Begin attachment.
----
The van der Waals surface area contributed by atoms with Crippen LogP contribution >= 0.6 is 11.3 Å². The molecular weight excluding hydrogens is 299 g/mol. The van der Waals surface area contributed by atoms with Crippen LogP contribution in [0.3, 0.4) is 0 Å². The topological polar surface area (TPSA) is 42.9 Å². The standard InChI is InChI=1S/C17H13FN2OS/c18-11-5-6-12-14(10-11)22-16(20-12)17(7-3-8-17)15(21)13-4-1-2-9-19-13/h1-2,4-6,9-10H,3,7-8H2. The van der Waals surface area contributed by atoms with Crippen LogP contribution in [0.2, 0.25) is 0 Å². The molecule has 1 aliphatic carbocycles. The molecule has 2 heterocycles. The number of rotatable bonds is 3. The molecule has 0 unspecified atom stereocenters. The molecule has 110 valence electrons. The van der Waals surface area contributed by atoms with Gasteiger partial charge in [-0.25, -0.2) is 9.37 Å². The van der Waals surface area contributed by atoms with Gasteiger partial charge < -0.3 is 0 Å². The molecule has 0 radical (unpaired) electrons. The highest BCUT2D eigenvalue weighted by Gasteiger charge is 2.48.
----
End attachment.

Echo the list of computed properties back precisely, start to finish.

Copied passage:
The van der Waals surface area contributed by atoms with Crippen LogP contribution >= 0.6 is 11.3 Å². The molecular weight excluding hydrogens is 299 g/mol. The van der Waals surface area contributed by atoms with Crippen LogP contribution in [0.3, 0.4) is 0 Å². The topological polar surface area (TPSA) is 42.9 Å². The standard InChI is InChI=1S/C17H13FN2OS/c18-11-5-6-12-14(10-11)22-16(20-12)17(7-3-8-17)15(21)13-4-1-2-9-19-13/h1-2,4-6,9-10H,3,7-8H2. The van der Waals surface area contributed by atoms with Crippen LogP contribution in [0.2, 0.25) is 0 Å². The molecule has 1 aliphatic carbocycles. The molecule has 2 heterocycles. The number of rotatable bonds is 3. The molecule has 0 unspecified atom stereocenters. The molecule has 110 valence electrons. The van der Waals surface area contributed by atoms with Gasteiger partial charge in [-0.25, -0.2) is 9.37 Å². The van der Waals surface area contributed by atoms with Gasteiger partial charge < -0.3 is 0 Å². The molecule has 0 radical (unpaired) electrons. The highest BCUT2D eigenvalue weighted by Gasteiger charge is 2.48.